Devil Invasion

Devil Invasion is a game from , originally released 31st December, 1969

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Devil Invasion Review

The end is nigh! Horrible, unspeakable devils have risen from the depths to lay waste to our cities. As you draw your bow or start to mumble a fireball spell, you might pause for a moment, because these devils are downright adorable– they look more like a line of plush dolls than the end of the world. It’s hard to have to fight back when they disarm you so effectively with their cuteness.

But fight back you must. In Devil Invasion you have to frantically match colored tiles as quickly as possible to hold off the hordes. Instead of the normal square-shaped tiles, Devil Invasion mixes things up with six-sided tiles that can move in six different ways: up, down, and diagonally. This simple change opens up a world of patterns and combinations you have never seen in a game like Bejeweled 2 or Puzzle Quest.

Kiss the cook.

And speaking of Puzzle Quest, we can guess that the developers of Devil Invasion are fans themselves. The spells and attacks, which range from a volley of arrows to a snowstorm, are cast by spending red, green, yellow, and blue magic that you earn from creating tile matches. You can also earn cash to upgrade your spells by matching moneybags, or deal direct damage to the invading devils by matching shields.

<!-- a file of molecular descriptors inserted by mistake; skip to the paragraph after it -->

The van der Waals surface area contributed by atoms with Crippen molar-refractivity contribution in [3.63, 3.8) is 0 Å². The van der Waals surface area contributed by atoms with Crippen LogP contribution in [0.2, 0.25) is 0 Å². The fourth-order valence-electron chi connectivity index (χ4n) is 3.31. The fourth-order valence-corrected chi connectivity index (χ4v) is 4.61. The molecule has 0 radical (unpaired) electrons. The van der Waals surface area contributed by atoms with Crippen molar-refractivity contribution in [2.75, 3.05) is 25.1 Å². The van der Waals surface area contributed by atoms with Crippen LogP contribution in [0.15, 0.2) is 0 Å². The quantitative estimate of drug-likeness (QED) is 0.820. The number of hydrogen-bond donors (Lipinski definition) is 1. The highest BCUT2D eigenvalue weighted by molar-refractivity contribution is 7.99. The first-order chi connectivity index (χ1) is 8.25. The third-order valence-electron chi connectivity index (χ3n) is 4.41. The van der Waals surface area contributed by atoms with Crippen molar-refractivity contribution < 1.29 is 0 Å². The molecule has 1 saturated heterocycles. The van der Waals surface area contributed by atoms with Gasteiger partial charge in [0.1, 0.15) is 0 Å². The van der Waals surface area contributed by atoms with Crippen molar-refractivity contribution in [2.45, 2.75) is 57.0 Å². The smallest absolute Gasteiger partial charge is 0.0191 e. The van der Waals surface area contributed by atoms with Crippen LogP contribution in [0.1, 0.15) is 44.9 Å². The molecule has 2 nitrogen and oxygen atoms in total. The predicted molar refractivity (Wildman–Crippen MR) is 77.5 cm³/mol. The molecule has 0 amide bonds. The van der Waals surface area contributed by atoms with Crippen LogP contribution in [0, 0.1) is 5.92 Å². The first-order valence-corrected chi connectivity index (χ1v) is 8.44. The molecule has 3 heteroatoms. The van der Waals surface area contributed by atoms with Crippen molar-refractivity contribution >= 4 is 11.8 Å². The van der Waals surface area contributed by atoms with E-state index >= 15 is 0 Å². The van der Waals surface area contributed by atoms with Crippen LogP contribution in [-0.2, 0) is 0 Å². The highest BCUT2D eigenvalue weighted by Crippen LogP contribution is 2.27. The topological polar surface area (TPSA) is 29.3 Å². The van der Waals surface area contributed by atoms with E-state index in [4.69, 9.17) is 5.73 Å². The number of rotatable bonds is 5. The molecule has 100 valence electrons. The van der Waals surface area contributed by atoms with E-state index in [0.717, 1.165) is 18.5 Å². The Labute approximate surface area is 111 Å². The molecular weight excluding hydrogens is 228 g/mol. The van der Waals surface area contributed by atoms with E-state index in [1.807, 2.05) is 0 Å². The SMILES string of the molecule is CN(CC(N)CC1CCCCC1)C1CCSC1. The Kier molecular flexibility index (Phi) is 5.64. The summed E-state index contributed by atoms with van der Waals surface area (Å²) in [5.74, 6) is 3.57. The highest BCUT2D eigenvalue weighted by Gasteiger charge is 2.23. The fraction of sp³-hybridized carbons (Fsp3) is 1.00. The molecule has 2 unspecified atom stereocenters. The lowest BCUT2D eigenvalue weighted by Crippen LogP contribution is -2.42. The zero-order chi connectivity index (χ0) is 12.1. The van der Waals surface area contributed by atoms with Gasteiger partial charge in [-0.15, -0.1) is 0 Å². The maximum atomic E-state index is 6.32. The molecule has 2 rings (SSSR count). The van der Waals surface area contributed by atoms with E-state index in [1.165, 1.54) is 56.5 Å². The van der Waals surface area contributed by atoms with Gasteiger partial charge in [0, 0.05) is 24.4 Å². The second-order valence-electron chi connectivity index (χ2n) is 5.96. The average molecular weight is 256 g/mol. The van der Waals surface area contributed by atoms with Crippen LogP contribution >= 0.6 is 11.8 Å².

Unlike Puzzle Quest, Devil Invasion is a much more frantic game. You only have a few minutes before the monsters tear down your castle, so in each level you have to start matching immediately and never stop until it’s over. A combo meter will let you deal more damage if you’re on a roll, but it falls quickly, and you almost never have a second to spare.

English as a second language.

While this keeps things exciting, it also leads to some questionable gameplay balancing. While we coasted through the game just fine on Easy mode, on Medium difficulty the game was incredibly tough. Somehow we just couldn’t stop the devils, even by making matches nearly every second. You can always replay earlier levels to grind for more cash, but it’ll take a while if you don’t make the right upgrade decisions early on, and you might be forced to restart from the beginning anyways.

Beyond a few different environments and background soundtracks, the levels don’t really change much over the course of the game. At the end of Devil Invasion, as in the beginning, you’re still just playing Match-3 as fast as you can.

We really liked the six-way sliding and intense action of Devil Invasion, but feel that its unbalanced medium difficulty and repetitive nature keep it from being a Must Have game. Still, we can easily recommend it to anyone looking for a good Match-3 gimmick to make sliding around colored blocks entertaining again.